HP DeskJet 6122 or Canon i550?
Any suggestions? I am mostly interested in printed in both sides of the paper, mostly text and in draft mode. I had Hp 930c which had the option for double sided printing but i read that canon doesn't have such an option in their drivers. Maybe printing even and odd pagews separately will have the same result
The Canon i550 has an option to print duplex in the driver, but it is a manual option. You must flip the pages over yourself, and then print the opposite side. The HP 6122 has a built-in duplexer, so it will automatically flip and print the opposite side, but this slows print speed somewhat. The i550 has lower ink costs, slightly faster text speed, much faster photo speed, and similar print quality. But the i550 is slightly more dependant on the paper quality than the 6122, in my opinion, as certain papers look really good, but others can make colors too bland and/or text fuzzy. But if you use each manufacturer's papers, than both can produce good quality.
The HP 6122 tends to look slightly better, IMO, on typical business graphics, charts, etc. which is not a big concern for you. But the 6122 prints the better grayscale graphics. And the built-in duplexer is a big plus is you do a lot of reports, letters, etc. On the downside, if you do a lot of printing, the 6122 is more expensive to use as ink cost tends to be slightly higher than the i550. In addition, the 6122 costs nearly twice as much to purchase. If you'll be printly mostly text, then either will serve you well. The big question is whether the functionality of the built-in duplexer and slightly higher ink costs offsets the lower costs and slightly faster speed of the i550.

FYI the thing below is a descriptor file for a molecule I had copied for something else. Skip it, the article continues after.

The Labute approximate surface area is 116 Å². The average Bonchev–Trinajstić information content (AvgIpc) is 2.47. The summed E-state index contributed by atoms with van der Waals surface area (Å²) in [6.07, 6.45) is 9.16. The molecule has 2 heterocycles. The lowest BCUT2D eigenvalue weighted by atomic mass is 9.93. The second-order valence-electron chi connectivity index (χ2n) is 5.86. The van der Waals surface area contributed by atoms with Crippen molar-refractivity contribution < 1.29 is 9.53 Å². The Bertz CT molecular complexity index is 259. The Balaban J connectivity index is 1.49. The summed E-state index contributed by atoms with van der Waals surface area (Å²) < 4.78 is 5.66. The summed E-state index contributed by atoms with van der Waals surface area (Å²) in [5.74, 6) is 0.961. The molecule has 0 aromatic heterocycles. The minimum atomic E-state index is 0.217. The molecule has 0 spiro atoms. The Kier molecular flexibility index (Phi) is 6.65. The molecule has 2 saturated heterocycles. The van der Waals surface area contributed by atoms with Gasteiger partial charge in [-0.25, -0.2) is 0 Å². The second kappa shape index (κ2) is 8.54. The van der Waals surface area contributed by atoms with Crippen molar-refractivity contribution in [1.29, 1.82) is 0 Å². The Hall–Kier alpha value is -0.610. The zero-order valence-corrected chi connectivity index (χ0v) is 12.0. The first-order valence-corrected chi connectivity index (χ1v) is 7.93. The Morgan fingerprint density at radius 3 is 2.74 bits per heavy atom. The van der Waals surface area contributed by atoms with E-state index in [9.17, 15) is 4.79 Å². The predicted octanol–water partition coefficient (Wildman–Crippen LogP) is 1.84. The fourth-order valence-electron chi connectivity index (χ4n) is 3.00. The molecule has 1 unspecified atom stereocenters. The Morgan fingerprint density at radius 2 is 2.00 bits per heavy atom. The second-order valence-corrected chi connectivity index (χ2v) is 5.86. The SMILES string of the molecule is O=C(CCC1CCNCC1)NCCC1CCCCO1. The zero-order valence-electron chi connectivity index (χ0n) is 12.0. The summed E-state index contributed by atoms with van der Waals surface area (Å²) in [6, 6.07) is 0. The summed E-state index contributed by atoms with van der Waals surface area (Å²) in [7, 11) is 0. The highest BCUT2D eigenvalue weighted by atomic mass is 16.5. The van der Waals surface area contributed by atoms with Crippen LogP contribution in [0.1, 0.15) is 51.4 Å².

I use them both and like them both. I use the HP at work, but use an i550 and i850 at home. In addition, for printing schematics at work, I also use the Epson C82. The quality and ruggedness of the Epson durabrite ink is amazing. It resists water, alcohol, and even an acetone spill failed to ruin a printed electronic schematic. The paper curled after drying, but the print was fully readable and totally undisturbed. All this on plain copy paper. Amazing.
Canon inks seem to bleed a little more than some others, mostly on plain paper, but you can control this to some extent by using a intensity setting in the drivers to reduce this, if it is indeed a problem for the paper you use. I only had this problem when using plain copy paper, myself. However, on some photo papers, the Canon inks are much more finicky. There are some definite likes and dislikes with the photo papers to use with Canon inks.
Oh, I almost forgot. Both of the Canon printers I use seem to be ready to print about the same time as any other printer I've used give or take a few seconds when first powered up. Sometimes they do what seems like a head-cleaning when first powered, other times not. My HP is not always so quick to print either when first powered. Probably the Epson is the slowest when first powered. But the Canon's are definitely first to print a complete page after they're already powered. And they increase their lead with each page printed afterwards.
Hope that helps?<P ID="edit"><FONT SIZE=-1><EM>Edited by cd187 on 08/27/03 08:32 PM.</EM></FONT></P>